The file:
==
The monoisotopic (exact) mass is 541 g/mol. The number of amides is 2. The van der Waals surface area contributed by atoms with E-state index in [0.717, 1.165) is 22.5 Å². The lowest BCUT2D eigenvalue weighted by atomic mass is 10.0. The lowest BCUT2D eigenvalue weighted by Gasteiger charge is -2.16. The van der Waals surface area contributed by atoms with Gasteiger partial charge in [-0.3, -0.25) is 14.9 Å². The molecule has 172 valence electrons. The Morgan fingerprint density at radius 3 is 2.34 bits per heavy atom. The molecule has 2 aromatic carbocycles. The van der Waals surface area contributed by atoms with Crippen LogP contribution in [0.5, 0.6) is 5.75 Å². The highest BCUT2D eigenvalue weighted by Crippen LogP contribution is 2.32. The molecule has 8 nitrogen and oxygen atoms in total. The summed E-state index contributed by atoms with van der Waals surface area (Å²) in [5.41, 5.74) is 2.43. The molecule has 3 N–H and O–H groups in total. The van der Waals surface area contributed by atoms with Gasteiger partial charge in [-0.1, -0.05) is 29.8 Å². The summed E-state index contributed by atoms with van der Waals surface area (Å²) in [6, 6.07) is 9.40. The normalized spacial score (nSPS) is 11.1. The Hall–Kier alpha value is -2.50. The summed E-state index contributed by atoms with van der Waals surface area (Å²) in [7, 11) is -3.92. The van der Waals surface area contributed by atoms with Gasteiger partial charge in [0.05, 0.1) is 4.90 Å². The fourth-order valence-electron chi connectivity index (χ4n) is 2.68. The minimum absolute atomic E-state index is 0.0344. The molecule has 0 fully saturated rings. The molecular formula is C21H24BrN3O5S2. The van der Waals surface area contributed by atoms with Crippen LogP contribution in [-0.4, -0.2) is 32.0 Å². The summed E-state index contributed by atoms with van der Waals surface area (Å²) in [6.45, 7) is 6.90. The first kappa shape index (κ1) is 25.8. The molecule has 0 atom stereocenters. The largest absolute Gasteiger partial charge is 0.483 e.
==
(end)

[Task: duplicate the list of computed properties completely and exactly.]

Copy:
The monoisotopic (exact) mass is 541 g/mol. The number of amides is 2. The van der Waals surface area contributed by atoms with E-state index in [0.717, 1.165) is 22.5 Å². The lowest BCUT2D eigenvalue weighted by atomic mass is 10.0. The lowest BCUT2D eigenvalue weighted by Gasteiger charge is -2.16. The van der Waals surface area contributed by atoms with Gasteiger partial charge in [-0.3, -0.25) is 14.9 Å². The molecule has 172 valence electrons. The Morgan fingerprint density at radius 3 is 2.34 bits per heavy atom. The molecule has 2 aromatic carbocycles. The van der Waals surface area contributed by atoms with Crippen LogP contribution in [0.5, 0.6) is 5.75 Å². The highest BCUT2D eigenvalue weighted by Crippen LogP contribution is 2.32. The molecule has 8 nitrogen and oxygen atoms in total. The summed E-state index contributed by atoms with van der Waals surface area (Å²) in [5.41, 5.74) is 2.43. The molecule has 3 N–H and O–H groups in total. The van der Waals surface area contributed by atoms with Gasteiger partial charge in [-0.1, -0.05) is 29.8 Å². The summed E-state index contributed by atoms with van der Waals surface area (Å²) in [6, 6.07) is 9.40. The normalized spacial score (nSPS) is 11.1. The Hall–Kier alpha value is -2.50. The summed E-state index contributed by atoms with van der Waals surface area (Å²) in [7, 11) is -3.92. The van der Waals surface area contributed by atoms with Gasteiger partial charge in [0.05, 0.1) is 4.90 Å². The fourth-order valence-electron chi connectivity index (χ4n) is 2.68. The minimum absolute atomic E-state index is 0.0344. The molecule has 0 fully saturated rings. The molecular formula is C21H24BrN3O5S2. The van der Waals surface area contributed by atoms with Crippen LogP contribution in [-0.4, -0.2) is 32.0 Å². The summed E-state index contributed by atoms with van der Waals surface area (Å²) in [6.45, 7) is 6.90. The first kappa shape index (κ1) is 25.8. The molecule has 0 atom stereocenters. The largest absolute Gasteiger partial charge is 0.483 e.